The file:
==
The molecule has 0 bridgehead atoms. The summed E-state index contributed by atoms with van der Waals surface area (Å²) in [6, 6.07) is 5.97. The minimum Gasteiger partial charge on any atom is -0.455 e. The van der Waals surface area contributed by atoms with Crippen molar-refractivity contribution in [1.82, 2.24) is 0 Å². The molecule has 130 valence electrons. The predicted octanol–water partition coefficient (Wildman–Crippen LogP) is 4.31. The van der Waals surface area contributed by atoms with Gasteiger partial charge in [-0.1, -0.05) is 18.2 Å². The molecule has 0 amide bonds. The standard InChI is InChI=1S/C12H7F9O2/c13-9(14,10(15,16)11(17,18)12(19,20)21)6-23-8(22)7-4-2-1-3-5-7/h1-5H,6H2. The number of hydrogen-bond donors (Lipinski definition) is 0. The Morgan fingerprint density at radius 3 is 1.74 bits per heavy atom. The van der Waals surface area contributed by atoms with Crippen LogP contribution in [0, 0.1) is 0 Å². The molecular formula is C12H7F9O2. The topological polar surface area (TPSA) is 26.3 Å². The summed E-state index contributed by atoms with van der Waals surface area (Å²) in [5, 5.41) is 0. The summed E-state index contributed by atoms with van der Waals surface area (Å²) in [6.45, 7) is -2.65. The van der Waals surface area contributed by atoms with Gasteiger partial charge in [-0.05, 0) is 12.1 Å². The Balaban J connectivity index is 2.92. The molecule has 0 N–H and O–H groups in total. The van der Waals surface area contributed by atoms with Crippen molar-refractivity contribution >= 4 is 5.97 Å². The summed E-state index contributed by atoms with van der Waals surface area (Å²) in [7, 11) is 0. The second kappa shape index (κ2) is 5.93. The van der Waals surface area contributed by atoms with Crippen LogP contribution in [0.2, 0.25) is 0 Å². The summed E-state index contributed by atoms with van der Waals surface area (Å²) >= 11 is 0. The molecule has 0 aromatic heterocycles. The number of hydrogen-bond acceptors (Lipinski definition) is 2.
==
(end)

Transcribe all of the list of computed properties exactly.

The molecule has 0 bridgehead atoms. The summed E-state index contributed by atoms with van der Waals surface area (Å²) in [6, 6.07) is 5.97. The minimum Gasteiger partial charge on any atom is -0.455 e. The van der Waals surface area contributed by atoms with Crippen molar-refractivity contribution in [1.82, 2.24) is 0 Å². The molecule has 130 valence electrons. The predicted octanol–water partition coefficient (Wildman–Crippen LogP) is 4.31. The van der Waals surface area contributed by atoms with Gasteiger partial charge in [-0.1, -0.05) is 18.2 Å². The molecule has 0 amide bonds. The standard InChI is InChI=1S/C12H7F9O2/c13-9(14,10(15,16)11(17,18)12(19,20)21)6-23-8(22)7-4-2-1-3-5-7/h1-5H,6H2. The number of hydrogen-bond donors (Lipinski definition) is 0. The Morgan fingerprint density at radius 3 is 1.74 bits per heavy atom. The van der Waals surface area contributed by atoms with Crippen LogP contribution in [0, 0.1) is 0 Å². The molecular formula is C12H7F9O2. The topological polar surface area (TPSA) is 26.3 Å². The summed E-state index contributed by atoms with van der Waals surface area (Å²) in [5, 5.41) is 0. The summed E-state index contributed by atoms with van der Waals surface area (Å²) in [6.45, 7) is -2.65. The van der Waals surface area contributed by atoms with Gasteiger partial charge in [-0.05, 0) is 12.1 Å². The Balaban J connectivity index is 2.92. The molecule has 0 N–H and O–H groups in total. The van der Waals surface area contributed by atoms with Crippen molar-refractivity contribution >= 4 is 5.97 Å². The summed E-state index contributed by atoms with van der Waals surface area (Å²) in [7, 11) is 0. The second kappa shape index (κ2) is 5.93. The van der Waals surface area contributed by atoms with Crippen LogP contribution in [0.2, 0.25) is 0 Å². The summed E-state index contributed by atoms with van der Waals surface area (Å²) >= 11 is 0. The molecule has 0 aromatic heterocycles. The number of hydrogen-bond acceptors (Lipinski definition) is 2.